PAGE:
clip_image014 The US Court of Appeals for the Fifth Circuit determined that its prior decision regarding OSHA jurisdiction relating to multi-employer work sites had been overruled by subsequent Supreme Court decisions and held that the agency has authority to issue a citation to a general contractor at such site who controls a hazardous condition there even if the condition affects another employer’s employees. While this is not a maritime case, the ruling will apply to maritime companies in instances not directly controlled by US Coast Guard inspection requirements. Acosta v. Hensel Phelps Construction, No. 17-60543 (11/26/18) []. Note: This item was brought to my attention by my good friend Ron Signorino of the BlueOceana Company.

Australia – high-pressure fire-fighting systems

clip_image016 The Australian Maritime Safety Authority (AMSA) issued a notice reminding stakeholders of the dangers involved when working with high-pressure fire-fighting systems and the safeguards that may be implemented to reduce those risks. Marine Notice 4-2018 (11/19/18) [].

Ireland – ro-ro passenger ferry casualty

clip_image018 The Irish Marine Casualty Investigation Board (MCIB) issued the report of its investigation into the heavy weather incident involving the ro-ro passenger ferry Epsilon on 8 February 2016. The ferry was enroute from Cherbourg to Dublin. As the weather worsened, the ferry sought shelter in Barnstable Bay, England. Since anchoring was deemed unsafe, it was decided to slow-steam back and forth across the bay. During one turn, the ferry rolled heavily and cargo on four decks shifted, causing injuries to some passengers and crew and damage to some cargo. Investigation revealed that the master was unfamiliar with the use of weather routing and that the cargo had not be fully secured. Report 6-2018 (11/29/18) [].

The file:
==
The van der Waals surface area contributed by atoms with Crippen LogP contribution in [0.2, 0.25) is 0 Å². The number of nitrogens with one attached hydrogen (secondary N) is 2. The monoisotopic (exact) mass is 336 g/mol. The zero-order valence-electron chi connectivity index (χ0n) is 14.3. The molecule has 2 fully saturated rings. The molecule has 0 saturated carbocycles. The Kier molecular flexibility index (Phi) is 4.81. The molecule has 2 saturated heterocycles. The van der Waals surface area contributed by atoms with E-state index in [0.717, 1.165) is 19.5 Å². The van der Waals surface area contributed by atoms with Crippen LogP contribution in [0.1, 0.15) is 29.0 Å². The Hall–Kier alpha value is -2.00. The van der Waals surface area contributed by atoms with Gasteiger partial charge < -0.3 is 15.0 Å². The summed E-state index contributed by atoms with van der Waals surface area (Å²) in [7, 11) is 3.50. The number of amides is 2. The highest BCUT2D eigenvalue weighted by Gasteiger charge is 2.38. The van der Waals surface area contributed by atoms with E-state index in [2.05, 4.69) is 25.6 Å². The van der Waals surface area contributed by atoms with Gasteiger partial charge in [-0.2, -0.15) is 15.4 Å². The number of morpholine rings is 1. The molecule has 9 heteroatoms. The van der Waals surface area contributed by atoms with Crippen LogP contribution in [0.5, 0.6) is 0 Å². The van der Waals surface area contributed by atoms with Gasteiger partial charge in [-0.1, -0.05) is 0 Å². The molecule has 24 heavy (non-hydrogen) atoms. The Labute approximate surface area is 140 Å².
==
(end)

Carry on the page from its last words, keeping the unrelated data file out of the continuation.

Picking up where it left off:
SV Mary Celeste – 4 December 1872

clip_image020 On 4 December 1872, the US brigantine Mary Celeste, en route from New York to Genoa, was discovered abandoned and deserted off the Azores Islands in a disheveled but seaworthy condition, with no obvious signs of sudden catastrophe. The final entry in the log, dated ten days previously, was a routine statement of the ship’s position. There were ample provisions on board, and the cargo was intact. None of those who had been on board were seen or heard from again. At the subsequent salvage hearings in Gibraltar, the court’s officers found no evidence of conspiracy or foul play. Over time the story has been distorted by false detail and fanciful explanations, including attacks by giant squid and paranormal intervention. The mystery has been recounted and dramatized in documentaries, novels, plays and films, and the name of the ship has become synonymous with unexplained desertion. After the Gibraltar hearings, Mary Celeste continued in service under new owners until, in 1885, the ship was wrecked off the coast of Haiti in an attempted insurance fraud.

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Dennis L. Bryant

Bryant’s Maritime Consulting

4845 SW 91st Way
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© Dennis L. Bryant – December 2018

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    logo11 BWM reform

    In the January 2019 edition of Maritime Reporter and Engineering News, you can find my article entitled "BWM reform". The article discusses the recent enactment of the Vessel Incidental Discharge Act of 2018 (VIDA). The Act greatly reforms the process for regulation of ballast water discharges into waters of the United States. It not only brings the US ballast water management (BWM) regulatory scheme into closer alignment with the international standard, but it also largely eliminates the authority of states and tribal govenments to establish their own standards. Full implementation will take time, but there is light at the end of this particular tunnel.